Northampton in Fulton County, New York — The American Northeast (Mid-Atlantic)
At Levi & Zeruah Sweet Farm.
The Sweet Family Provided
Food to Stranded Passengers
During Blizzard of March 1888
Erected 2015 by William G. Pomeroy Foundation. (Marker Number 245.)
Marker series. This marker is included in the William G. Pomeroy Foundation marker series.
Location. 43° 11.254′ N, 74° 11.899′ W. Marker is in Northampton, New York, in Fulton County. Marker is on New York State Route 30 near County Route 152, on the right when traveling north. Touch for map. Marker is at or near this postal address: 1150 State Route 30, Mayfield NY 12117, United States of America. Touch for directions.
Other nearby markers. At least 8 other markers are within 4 miles of this marker, measured as the crow flies. King Cemetery (approx. 1.4 miles away); Adirondack Inn (approx. 2 miles away); Northville Depot (approx. 2.6 miles away); Early Settler (approx. 2.7 miles away); Chimney Swifts of Northville, New York (approx. Sacandaga Pike (approx. 3 miles away); 5 & 10 Cent Store (approx. 3 miles away); First Maple Sap Tubing System (approx. 3.1 miles away).
Regarding Sweets Crossing. The marker is located just south of the intersection with county route 152. Long time local residents will say that the site of the actual FJ&G crossing is about three houses to the south of the marker.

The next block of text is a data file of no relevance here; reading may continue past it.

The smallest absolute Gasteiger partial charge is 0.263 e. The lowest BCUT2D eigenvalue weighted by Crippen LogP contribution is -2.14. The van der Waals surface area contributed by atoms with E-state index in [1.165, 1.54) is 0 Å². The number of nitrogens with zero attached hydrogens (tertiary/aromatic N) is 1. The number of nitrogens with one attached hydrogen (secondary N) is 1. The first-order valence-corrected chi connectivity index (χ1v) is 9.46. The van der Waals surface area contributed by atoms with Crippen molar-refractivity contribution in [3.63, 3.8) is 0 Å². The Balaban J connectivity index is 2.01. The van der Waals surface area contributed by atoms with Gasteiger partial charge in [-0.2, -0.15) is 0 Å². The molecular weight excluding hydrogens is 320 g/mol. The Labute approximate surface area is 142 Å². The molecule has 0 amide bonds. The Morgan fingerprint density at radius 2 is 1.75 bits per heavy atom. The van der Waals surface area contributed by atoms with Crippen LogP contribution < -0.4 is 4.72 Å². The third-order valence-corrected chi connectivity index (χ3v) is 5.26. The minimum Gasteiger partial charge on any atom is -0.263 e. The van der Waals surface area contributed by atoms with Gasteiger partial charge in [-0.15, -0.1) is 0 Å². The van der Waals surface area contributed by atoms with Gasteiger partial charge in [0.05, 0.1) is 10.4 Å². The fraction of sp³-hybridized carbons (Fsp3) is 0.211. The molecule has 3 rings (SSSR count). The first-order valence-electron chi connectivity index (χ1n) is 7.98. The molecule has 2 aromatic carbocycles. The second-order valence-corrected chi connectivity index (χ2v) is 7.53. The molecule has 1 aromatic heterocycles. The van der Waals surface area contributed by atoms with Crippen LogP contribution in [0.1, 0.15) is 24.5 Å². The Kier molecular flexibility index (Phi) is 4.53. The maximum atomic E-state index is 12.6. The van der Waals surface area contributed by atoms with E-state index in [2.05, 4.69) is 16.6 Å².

Also see . . . Northville Northampton Historical Society Newsletter - July 2015. Sweets Crossing Article with photos of the Sweets Crossing Marker dedication. (Submitted on September 3, 2016, by Howard C. Ohlhous of Duanesburg, New York.)
Additional keywords. Blizzard of 1888
Categories. • Charity & Public Work • Disasters • Railroads & Streetcars •
More. Search the internet for Sweets Crossing.
Credits. This page was last revised on September 20, 2016. This page originally submitted on September 2, 2015, by Howard C. Ohlhous of Duanesburg, New York. This page has been viewed 243 times since then and 22 times this year. Photos: 1, 2. submitted on September 2, 2015, by Howard C. Ohlhous of Duanesburg, New York. • Bill Pfingsten was the editor who published this page.